A sick nerve becomes dysfunctional and swells. In the case of the facial nerve, an additional factor is the bony channel which it runs through to get to the face. As the facial nerve exits the brainstem, it is adjacent to the hearing and balance nerve as well as one of the taste nerves, the nervus intermedius. The latter is also the nerve which controls nose moisture and formation of tears for the eye. Where these nerves are together in the internal ear canal, they float in cerebrospinal fluid. At the lateral end of the internal ear canal, the hearing and balance nerves enter the inner ear, but the facial nerve and the nervus intermedius join together to course just above the inner ear. At this location, there are at least two nerve junction and cell body or ganglion areas. The one considered most likely the source of critical swelling is the ganglion of the meatal foramen. In this region of the facial nerve, a leathery brain covering wraps the nerve pretty tightly to prevent spinal fluid from leaking out along the nerve. The tightly wrapped nerve then enters the bony nerve canal which is barely large enough for a not-swollen nerve. Anatomic research suggests that the tighter this bony canal is, the less it allows a nerve to swell without compromising its function. In children, the bony canal is larger relative to nerve size than in adults. In some adults, the nerve just barely fits into the bony canal, leaving no room to tolerate nerve swelling during a viral nerve inflammation. Thus, in order to get Bells’ palsy, one must already have virus in the nerve, one must suffer some event that lowers immunity, and one must have anatomy which is too tight to allow the nerve to swell. In pregnancy, the natural tendency to retain fluid makes this situation more difficult.

Sorting out the diagnosis:

Bell’s palsy is not a stroke. Strokes rarely look quite like a Bell’s palsy. Generally, in Bell’s palsy, not just the lower to mid face is paralyzed on one side, but the forehead is as well. In a stroke-associated facial palsy, the forehead generally is still active. This is called forehead sparing. Such a stroke comes from the opposite side of the brain. The sparing occurs because some forehead nerve fibers come from the same side of the brain or do not crossover. It is theoretically possible for a rare tiny stroke in the brainstem to cause isolated facial palsy which looks exactly like Bell’s palsy but associated features such as pain would likely be quite different.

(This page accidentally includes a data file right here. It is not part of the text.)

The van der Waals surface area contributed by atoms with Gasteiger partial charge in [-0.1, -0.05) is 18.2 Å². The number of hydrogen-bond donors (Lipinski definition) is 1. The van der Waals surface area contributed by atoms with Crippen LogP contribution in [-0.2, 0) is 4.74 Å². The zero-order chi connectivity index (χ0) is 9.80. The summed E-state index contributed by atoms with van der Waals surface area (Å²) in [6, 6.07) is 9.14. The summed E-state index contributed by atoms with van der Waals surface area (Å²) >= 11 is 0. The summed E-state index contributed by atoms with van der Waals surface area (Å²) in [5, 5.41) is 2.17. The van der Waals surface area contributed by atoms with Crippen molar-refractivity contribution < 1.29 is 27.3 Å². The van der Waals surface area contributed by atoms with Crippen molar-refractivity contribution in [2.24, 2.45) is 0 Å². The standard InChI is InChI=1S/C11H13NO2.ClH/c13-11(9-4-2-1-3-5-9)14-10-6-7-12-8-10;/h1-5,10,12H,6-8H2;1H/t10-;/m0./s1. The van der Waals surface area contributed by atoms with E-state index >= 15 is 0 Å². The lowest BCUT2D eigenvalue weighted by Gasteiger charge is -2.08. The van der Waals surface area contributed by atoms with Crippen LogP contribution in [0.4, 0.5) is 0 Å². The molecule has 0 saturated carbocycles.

Lyme disease, caused by the spirochete bacteria, Borrelia Borgdoferi, can cause facial paralysis that looks indistinguishable from viral Bell’s palsy, other than that pain seems less likely. This particular organism is transmitted by the deer tick and is not endemic or does not exist in mid to South Florida. Along the entire Gulf of Mexico coastline, a Lone-Star Texas tick may transmit a similar spirochete capable of doing the same. The same blood tests for Lyme disease are positive in both cases but Lyme disease facial paralysis is quite rare in those who have not been out of Florida in the spring to early summer when the nymph deer ticks are most likely to infect folks. In Lyme disease, the facial paralysis may occur at virtually any future date, but generally does so within a few seasons of the initial contact. Facial palsy from Lyme disease appears more likely to affect both sides of the face and is more common in children.

Many other disease processes can cause facial paralysis but the vast majority of such palsies develop more slowly than does Bell’s palsy. Among the more critical to recognize are ear infection related facial palsy. The latter is more common in children more prone to acute middle ear infection, but may also occur at any age with a specific ear problem called infected cholesteatoma. A variety of tumors can also cause facial paralysis, generally taking 4 or more days to develop. Another rare, sometimes relapsing problem is called Melkerson-Rosenthal syndrome. In this disorder, along with facial paralysis, the patient also develops a swollen, coated tongue at the onset of the Palsy and typically swelling in the face. This disorder may be recurring as well.